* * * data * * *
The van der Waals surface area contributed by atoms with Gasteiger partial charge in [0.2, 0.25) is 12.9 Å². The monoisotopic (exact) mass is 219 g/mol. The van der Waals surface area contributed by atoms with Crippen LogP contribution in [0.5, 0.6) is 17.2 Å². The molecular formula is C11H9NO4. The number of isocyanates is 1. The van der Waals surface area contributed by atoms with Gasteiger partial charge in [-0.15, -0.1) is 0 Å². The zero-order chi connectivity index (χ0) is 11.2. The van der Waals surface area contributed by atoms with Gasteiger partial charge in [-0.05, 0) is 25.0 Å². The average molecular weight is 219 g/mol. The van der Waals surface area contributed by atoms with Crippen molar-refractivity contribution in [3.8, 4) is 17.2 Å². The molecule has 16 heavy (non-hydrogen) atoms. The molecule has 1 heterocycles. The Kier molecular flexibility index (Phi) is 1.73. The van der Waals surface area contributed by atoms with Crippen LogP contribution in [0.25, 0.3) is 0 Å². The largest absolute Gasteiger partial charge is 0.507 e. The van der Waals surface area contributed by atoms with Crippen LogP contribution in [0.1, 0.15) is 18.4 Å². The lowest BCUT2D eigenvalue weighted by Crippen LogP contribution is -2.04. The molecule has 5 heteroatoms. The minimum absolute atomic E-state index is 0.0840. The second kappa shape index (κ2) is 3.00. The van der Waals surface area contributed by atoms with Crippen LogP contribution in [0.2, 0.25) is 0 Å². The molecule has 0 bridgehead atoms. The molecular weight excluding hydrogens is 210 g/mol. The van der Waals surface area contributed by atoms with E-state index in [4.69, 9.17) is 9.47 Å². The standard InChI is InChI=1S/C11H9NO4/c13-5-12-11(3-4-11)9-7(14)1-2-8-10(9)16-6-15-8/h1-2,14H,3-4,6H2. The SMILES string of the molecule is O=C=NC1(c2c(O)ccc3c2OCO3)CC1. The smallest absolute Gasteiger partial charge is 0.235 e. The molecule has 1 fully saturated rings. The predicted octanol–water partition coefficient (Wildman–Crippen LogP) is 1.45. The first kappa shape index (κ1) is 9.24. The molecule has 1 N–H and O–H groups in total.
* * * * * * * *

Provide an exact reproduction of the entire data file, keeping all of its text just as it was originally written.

The van der Waals surface area contributed by atoms with Gasteiger partial charge in [0.2, 0.25) is 12.9 Å². The monoisotopic (exact) mass is 219 g/mol. The van der Waals surface area contributed by atoms with Crippen LogP contribution in [0.5, 0.6) is 17.2 Å². The molecular formula is C11H9NO4. The number of isocyanates is 1. The van der Waals surface area contributed by atoms with Gasteiger partial charge in [-0.15, -0.1) is 0 Å². The zero-order chi connectivity index (χ0) is 11.2. The van der Waals surface area contributed by atoms with Gasteiger partial charge in [-0.05, 0) is 25.0 Å². The average molecular weight is 219 g/mol. The van der Waals surface area contributed by atoms with Crippen molar-refractivity contribution in [3.8, 4) is 17.2 Å². The molecule has 16 heavy (non-hydrogen) atoms. The molecule has 1 heterocycles. The Kier molecular flexibility index (Phi) is 1.73. The van der Waals surface area contributed by atoms with Crippen LogP contribution in [0.25, 0.3) is 0 Å². The largest absolute Gasteiger partial charge is 0.507 e. The van der Waals surface area contributed by atoms with Crippen LogP contribution in [0.1, 0.15) is 18.4 Å². The lowest BCUT2D eigenvalue weighted by Crippen LogP contribution is -2.04. The molecule has 5 heteroatoms. The minimum absolute atomic E-state index is 0.0840. The second kappa shape index (κ2) is 3.00. The van der Waals surface area contributed by atoms with Crippen LogP contribution in [0.2, 0.25) is 0 Å². The molecule has 0 bridgehead atoms. The molecular weight excluding hydrogens is 210 g/mol. The van der Waals surface area contributed by atoms with E-state index in [4.69, 9.17) is 9.47 Å². The standard InChI is InChI=1S/C11H9NO4/c13-5-12-11(3-4-11)9-7(14)1-2-8-10(9)16-6-15-8/h1-2,14H,3-4,6H2. The SMILES string of the molecule is O=C=NC1(c2c(O)ccc3c2OCO3)CC1. The smallest absolute Gasteiger partial charge is 0.235 e. The molecule has 1 fully saturated rings. The predicted octanol–water partition coefficient (Wildman–Crippen LogP) is 1.45. The first kappa shape index (κ1) is 9.24. The molecule has 1 N–H and O–H groups in total.